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Nuclear Prospects

By Dave Elliott

‘Supporting early new nuclear projects could lead to higher costs in the short term than continuing to support wind and solar. The cost competitiveness of nuclear power is weakening as wind and solar become more established’. So said the National Audit Office in its recent review of UK nuclear policy: 

It did, however, say that ‘the decision to proceed with support for nuclear power therefore relies more on strategic than financial grounds: nuclear power is needed in the supply mix to complement the intermittent nature of wind and solar’. That’s an odd view. As the NAO admitted, nuclear is inflexible and cannot balance variable renewables, and the ‘security of supply’ argument may not be as strong as is sometimes claimed.

The immediate issue in the UK is the proposed 3.2 GW Hinkley nuclear plant to be built by EDF with some investment from China. The European Pressurised-Water Reactor (EPR) it plans to use has not so far fared well – the EDF/Areva projects in Finland and France are many years behind schedule and vastly over budget, with more delays likely. And the economics of the next one, the Hinkley double EPR, seem to be going from bad to worse. The initial estimated cost was around £18bn. However, that has now been raised to £21bn, with extra contingency estimates. There would also be capital borrowing/financing costs that could push it up more – the EU once put the total at £34bn with debt financing, but it may be £24bn (£27bn with the new extras) under the current mostly foreign equity finance deal:

With costs rising, there have been many calls for the project to be abandoned – even from those with otherwise pro-nuclear views. Indeed, Hinkley seems to have few remaining friends, apart from the UK and French governments, and (after some resignations) EDF senior management. The French desperately need an export success, while the UK clearly relishes inward Chinese investment, even if the cost to consumers will be high. However, the security of (energy) supply argument, sometimes used when the economics looks dubious, does not seem to hold up. Prof. Jim Skea has argued: ‘I don’t think security of supply is necessarily a worry that’s caused by Hinkley Point. It could be filled in by renewable energy and renewables projects have a three- or four-year planning timeline to get them through, whereas a nuclear station it’s a decade at least, on experience. So there are other technologies that could come and fill the gap more quickly’:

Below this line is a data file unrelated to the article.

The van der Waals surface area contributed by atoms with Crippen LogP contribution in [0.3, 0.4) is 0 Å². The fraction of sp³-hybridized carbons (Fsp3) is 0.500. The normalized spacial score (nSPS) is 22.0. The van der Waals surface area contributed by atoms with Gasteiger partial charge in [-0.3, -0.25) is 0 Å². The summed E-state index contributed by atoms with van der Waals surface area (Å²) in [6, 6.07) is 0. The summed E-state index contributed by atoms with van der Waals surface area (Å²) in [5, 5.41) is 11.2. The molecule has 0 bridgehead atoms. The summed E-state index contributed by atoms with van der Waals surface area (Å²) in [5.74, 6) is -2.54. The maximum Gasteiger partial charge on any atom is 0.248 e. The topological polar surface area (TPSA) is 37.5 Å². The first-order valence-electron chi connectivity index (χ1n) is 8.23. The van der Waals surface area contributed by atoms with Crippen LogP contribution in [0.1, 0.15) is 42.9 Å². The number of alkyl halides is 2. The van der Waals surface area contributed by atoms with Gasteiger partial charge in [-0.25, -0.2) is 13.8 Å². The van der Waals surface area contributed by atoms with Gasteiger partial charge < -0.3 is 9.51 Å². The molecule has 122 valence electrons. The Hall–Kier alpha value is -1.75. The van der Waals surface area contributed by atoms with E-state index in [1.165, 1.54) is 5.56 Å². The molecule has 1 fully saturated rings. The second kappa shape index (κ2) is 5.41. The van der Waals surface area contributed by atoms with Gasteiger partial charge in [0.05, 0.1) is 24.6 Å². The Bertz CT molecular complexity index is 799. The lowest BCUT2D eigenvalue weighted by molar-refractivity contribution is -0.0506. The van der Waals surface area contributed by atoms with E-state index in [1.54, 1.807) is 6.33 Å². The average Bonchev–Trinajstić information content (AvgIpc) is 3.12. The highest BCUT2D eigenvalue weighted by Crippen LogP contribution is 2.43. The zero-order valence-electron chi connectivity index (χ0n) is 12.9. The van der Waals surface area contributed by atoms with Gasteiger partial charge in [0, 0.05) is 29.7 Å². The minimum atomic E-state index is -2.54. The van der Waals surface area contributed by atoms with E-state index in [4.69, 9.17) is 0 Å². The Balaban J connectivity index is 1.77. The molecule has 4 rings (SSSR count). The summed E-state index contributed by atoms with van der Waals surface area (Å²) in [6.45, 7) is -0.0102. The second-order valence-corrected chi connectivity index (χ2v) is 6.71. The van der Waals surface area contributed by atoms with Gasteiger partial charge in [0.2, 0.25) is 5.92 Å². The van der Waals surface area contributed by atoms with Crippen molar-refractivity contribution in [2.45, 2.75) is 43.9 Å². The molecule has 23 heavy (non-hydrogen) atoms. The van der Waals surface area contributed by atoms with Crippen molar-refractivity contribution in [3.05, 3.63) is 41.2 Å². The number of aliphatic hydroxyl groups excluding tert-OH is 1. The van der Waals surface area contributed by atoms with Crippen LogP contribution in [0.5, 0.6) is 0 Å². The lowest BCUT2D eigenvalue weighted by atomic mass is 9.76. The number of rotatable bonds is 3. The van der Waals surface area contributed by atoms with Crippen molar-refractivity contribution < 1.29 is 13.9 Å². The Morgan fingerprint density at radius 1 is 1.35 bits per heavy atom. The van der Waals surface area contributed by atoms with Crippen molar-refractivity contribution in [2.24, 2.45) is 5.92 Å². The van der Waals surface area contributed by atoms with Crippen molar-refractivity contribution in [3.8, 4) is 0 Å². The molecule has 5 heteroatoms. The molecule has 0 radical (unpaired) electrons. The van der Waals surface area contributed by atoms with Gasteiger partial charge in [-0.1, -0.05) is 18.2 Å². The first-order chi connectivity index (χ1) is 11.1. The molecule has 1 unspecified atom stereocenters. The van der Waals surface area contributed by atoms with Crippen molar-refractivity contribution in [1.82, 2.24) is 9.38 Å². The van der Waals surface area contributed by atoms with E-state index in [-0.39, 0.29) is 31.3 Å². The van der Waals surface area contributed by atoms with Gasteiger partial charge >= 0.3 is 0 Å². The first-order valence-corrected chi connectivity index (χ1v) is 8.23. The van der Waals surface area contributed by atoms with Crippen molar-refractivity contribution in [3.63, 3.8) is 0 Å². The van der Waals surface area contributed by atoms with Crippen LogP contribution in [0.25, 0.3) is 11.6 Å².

With repeated delays in making a final investment decision (the plant was at one time expected to be running by ‘Christmas 2017’), there have been many calls for a ‘Plan B’ – and as Skea indicates there are renewable options, some of which could be speeded up. Several scenarios along these lines have been produced, most of which do not include any new nuclear plants: With on-shore wind and solar projects now going ahead at much lower CfD strike prices than that promised for Hinkley, if and when it started up in the mid- to late 2020s, the alternative scenarios are beginning to look very attractive, even when the extra cost of grid balancing to deal with the variability of wind and solar is included. And crucially, offshore wind projects are now set to get a lower strike price from 2026 (£85/MWh) than Hinkley would get if it ever starts up – £92.5/MWh. With only 38% of the UK public now supporting nuclear power, and 81% backing renewables, it seems like a rethink is called for:

The nuclear lobby sees it all differently. Their ‘Plan B’ would be to support new allegedly cheaper nuclear projects. There are already some candidates, including Hitachi’s Advanced Boiling Water Reactor design proposed for Wylfa and Oldbury and the Westinghouse AP 1000 system proposed for Moorside alongside Sellafield. Some see them as likely to be better than the EPR, though there have been problems with the ABWRs in Japan (all of which are still closed) and no AP1000s have yet been built. Neither design has so far obtained design certification status for use in the UK – although both have applied and the review process is underway: